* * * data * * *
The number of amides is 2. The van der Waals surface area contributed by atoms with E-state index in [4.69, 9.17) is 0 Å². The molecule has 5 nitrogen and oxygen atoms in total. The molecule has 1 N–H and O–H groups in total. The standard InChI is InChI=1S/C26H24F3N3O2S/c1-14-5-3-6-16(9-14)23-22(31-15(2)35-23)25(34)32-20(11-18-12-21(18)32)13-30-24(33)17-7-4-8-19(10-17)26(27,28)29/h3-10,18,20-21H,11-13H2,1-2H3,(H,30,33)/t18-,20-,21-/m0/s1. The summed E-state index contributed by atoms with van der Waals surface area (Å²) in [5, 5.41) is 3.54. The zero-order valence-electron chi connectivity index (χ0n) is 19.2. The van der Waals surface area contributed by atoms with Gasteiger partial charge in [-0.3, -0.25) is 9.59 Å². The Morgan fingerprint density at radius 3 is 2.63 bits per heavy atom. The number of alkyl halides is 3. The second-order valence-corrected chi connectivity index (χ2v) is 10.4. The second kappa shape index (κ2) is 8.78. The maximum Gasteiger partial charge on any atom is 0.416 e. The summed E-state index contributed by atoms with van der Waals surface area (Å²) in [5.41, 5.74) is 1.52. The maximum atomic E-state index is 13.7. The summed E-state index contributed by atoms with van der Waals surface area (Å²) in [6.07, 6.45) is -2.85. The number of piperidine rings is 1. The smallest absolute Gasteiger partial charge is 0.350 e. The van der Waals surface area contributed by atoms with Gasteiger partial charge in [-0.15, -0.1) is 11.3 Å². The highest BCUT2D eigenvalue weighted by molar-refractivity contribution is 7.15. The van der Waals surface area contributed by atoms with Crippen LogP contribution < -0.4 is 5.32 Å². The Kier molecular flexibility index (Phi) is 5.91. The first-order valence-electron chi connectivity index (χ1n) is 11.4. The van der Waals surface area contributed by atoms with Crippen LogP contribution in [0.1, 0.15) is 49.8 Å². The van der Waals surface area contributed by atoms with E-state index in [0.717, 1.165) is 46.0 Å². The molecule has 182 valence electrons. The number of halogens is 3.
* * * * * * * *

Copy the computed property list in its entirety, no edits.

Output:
The number of amides is 2. The van der Waals surface area contributed by atoms with E-state index in [4.69, 9.17) is 0 Å². The molecule has 5 nitrogen and oxygen atoms in total. The molecule has 1 N–H and O–H groups in total. The standard InChI is InChI=1S/C26H24F3N3O2S/c1-14-5-3-6-16(9-14)23-22(31-15(2)35-23)25(34)32-20(11-18-12-21(18)32)13-30-24(33)17-7-4-8-19(10-17)26(27,28)29/h3-10,18,20-21H,11-13H2,1-2H3,(H,30,33)/t18-,20-,21-/m0/s1. The summed E-state index contributed by atoms with van der Waals surface area (Å²) in [5, 5.41) is 3.54. The zero-order valence-electron chi connectivity index (χ0n) is 19.2. The van der Waals surface area contributed by atoms with Gasteiger partial charge in [-0.3, -0.25) is 9.59 Å². The Morgan fingerprint density at radius 3 is 2.63 bits per heavy atom. The number of alkyl halides is 3. The second-order valence-corrected chi connectivity index (χ2v) is 10.4. The second kappa shape index (κ2) is 8.78. The maximum Gasteiger partial charge on any atom is 0.416 e. The summed E-state index contributed by atoms with van der Waals surface area (Å²) in [5.41, 5.74) is 1.52. The maximum atomic E-state index is 13.7. The summed E-state index contributed by atoms with van der Waals surface area (Å²) in [6.07, 6.45) is -2.85. The number of piperidine rings is 1. The smallest absolute Gasteiger partial charge is 0.350 e. The van der Waals surface area contributed by atoms with Gasteiger partial charge in [-0.15, -0.1) is 11.3 Å². The highest BCUT2D eigenvalue weighted by molar-refractivity contribution is 7.15. The van der Waals surface area contributed by atoms with Crippen LogP contribution < -0.4 is 5.32 Å². The Kier molecular flexibility index (Phi) is 5.91. The first-order valence-electron chi connectivity index (χ1n) is 11.4. The van der Waals surface area contributed by atoms with Crippen LogP contribution in [0.1, 0.15) is 49.8 Å². The van der Waals surface area contributed by atoms with E-state index in [0.717, 1.165) is 46.0 Å². The molecule has 182 valence electrons. The number of halogens is 3.